I'm no one to tell anyone who they can or can't marry.  I can't force my beliefs on anyone, and I don't intend to try.  Because in fact, this very day anyone can consider themselves married to anyone they want.  If you are committed to your partner, and your partner is committed to you, and you pledge your lives to each other, even having someone to officiate a ceremony that says as much, and you consider yourselves married, no one can prevent you from doing that.  This is a free country, meaning that we recognize our inability to make anyone believe or not believe one thing or another.  So if you want to marry someone of the same sex, you can go right ahead.

But of course, this is not what proponents of same-sex marriage want.  It's not so much that they want for people to be able to marry others of the same sex; it's that they want such a marriage to be recognized by society at large both in general opinion and through the laws of the state.  This instinct is appropriate, because marriage is a public institution that is woven deeply into the life of every community.  A marriage not recognized widely as a marriage does lack a degree of integrity.  Nevertheless, since what proponents of same-sex marriage are looking for is recognition of these marriages by society at large, it is they who are trying to force their beliefs on other people.  I can't make someone who wants to pledge themselves in marriage to someone of the same sex not do so.  But some are trying to make me recognize a same-sex union as equivalent to an opposite-sex one as a member of a society organized around marriage in innumerable ways (tax law, for example).

So, I'm no one to tell someone who they can or can't marry.  But who is anyone to tell me what marriage I must or must not recognize?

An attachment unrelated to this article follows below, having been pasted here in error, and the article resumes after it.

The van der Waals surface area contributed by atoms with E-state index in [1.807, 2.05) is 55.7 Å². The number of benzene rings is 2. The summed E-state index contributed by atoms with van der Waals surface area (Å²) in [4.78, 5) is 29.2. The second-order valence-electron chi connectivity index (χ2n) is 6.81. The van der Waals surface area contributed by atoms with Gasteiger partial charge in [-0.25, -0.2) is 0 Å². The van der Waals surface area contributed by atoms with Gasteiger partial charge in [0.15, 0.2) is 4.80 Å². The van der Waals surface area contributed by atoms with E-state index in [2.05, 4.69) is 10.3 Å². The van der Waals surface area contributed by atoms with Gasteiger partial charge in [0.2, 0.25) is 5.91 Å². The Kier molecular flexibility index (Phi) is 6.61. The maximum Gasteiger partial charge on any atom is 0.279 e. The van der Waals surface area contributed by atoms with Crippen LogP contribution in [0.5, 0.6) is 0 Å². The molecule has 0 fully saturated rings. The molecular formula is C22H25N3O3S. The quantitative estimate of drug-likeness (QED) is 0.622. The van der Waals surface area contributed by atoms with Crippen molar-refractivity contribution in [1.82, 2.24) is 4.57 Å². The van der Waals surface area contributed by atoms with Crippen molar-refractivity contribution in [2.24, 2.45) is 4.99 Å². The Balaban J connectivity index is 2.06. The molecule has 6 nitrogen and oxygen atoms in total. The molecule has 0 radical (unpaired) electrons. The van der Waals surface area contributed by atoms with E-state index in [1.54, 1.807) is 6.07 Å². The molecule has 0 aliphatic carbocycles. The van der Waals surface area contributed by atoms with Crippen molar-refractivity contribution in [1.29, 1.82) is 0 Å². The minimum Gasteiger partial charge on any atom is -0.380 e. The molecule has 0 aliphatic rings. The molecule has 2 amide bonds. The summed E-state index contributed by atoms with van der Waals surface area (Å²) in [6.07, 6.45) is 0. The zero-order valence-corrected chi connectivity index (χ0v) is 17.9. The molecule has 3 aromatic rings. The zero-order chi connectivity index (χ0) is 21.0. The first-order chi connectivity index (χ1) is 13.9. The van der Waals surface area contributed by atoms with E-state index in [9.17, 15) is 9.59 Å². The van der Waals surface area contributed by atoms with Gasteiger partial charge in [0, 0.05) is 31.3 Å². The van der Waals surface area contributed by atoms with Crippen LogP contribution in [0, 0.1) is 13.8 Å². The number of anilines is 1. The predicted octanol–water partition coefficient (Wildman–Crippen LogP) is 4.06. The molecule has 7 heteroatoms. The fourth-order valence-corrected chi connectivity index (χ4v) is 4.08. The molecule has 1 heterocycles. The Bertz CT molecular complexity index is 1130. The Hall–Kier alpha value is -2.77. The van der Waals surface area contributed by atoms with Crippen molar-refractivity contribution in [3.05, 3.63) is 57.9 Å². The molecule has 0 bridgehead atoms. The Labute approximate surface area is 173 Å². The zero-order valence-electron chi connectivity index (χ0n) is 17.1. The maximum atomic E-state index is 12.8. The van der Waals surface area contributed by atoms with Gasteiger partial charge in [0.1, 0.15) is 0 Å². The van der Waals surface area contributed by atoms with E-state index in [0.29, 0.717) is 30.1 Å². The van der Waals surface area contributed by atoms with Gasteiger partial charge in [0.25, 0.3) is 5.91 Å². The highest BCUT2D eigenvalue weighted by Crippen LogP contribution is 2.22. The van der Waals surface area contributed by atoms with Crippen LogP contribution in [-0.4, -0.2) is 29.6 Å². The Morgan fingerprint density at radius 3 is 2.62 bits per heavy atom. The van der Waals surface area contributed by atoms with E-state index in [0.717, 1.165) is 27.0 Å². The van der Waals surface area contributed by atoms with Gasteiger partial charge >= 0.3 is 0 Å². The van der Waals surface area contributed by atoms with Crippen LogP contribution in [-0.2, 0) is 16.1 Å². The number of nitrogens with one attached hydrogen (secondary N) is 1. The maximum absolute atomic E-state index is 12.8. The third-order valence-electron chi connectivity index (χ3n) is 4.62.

How does disallowing same-sex marriage not violate the basic principle of equality under the law secured in our national and state constitutions?

Well, since I'm not a constitutional lawyer, I shouldn't get too deep into this, because I know enough to know that I don't really know what I'm talking about here.  But my basic answer, going back to the first question, is that every person in this country of requisite age may marry someone who is not a close relative.  It's just that "to marry" means by definition "to become joined in covenantal, sexual union with a member of the opposite sex."  As I said before, that's what marriage is.  Everyone has the right to do that.  To argue that some do not have their equal right to marry because they want to marry their same-sex partner is like arguing that some do not have their equal right to assembly because they want to assemble all alone.  It turns inside out the meaning of the words "assemble" and "marry."

But deep down, we already know this.  I just mentioned that we restrict marriage to people who are old enough and who aren't marrying a close relative.  We also restrict marriage to people who aren't currently married to someone else and who intend to marry a human being.  We place all these restrictions on marriage because we believe that anyone who enters into a marriage otherwise hasn't really entered it—it isn't real.  Until recently, marrying someone of the opposite sex was considered everywhere to be one of those requirements, but in any case, this way of restricting marriage to what is really marriage is not new.

Is keeping same-sex marriage illegal part of an agenda to make homosexual practice itself illegal or to discriminate against homosexuals?

Not for me.  Now, as I stated before, I do believe that homosexual practice is immoral.  And I also want to distinguish carefully between homosexual practice and homosexual desire.  A person may make choices that increase or decrease their amount of homosexual desire over the long term, but I recognize that they may not be able to do anything about the existence of homosexual desire within them.  That may truly be outside their control.  We can't be responsible for such desires.  But we are responsible for whether and how we act on our desires.  This is what I mean by homosexual practice, and I do believe that acting to gratify this desire is morally wrong.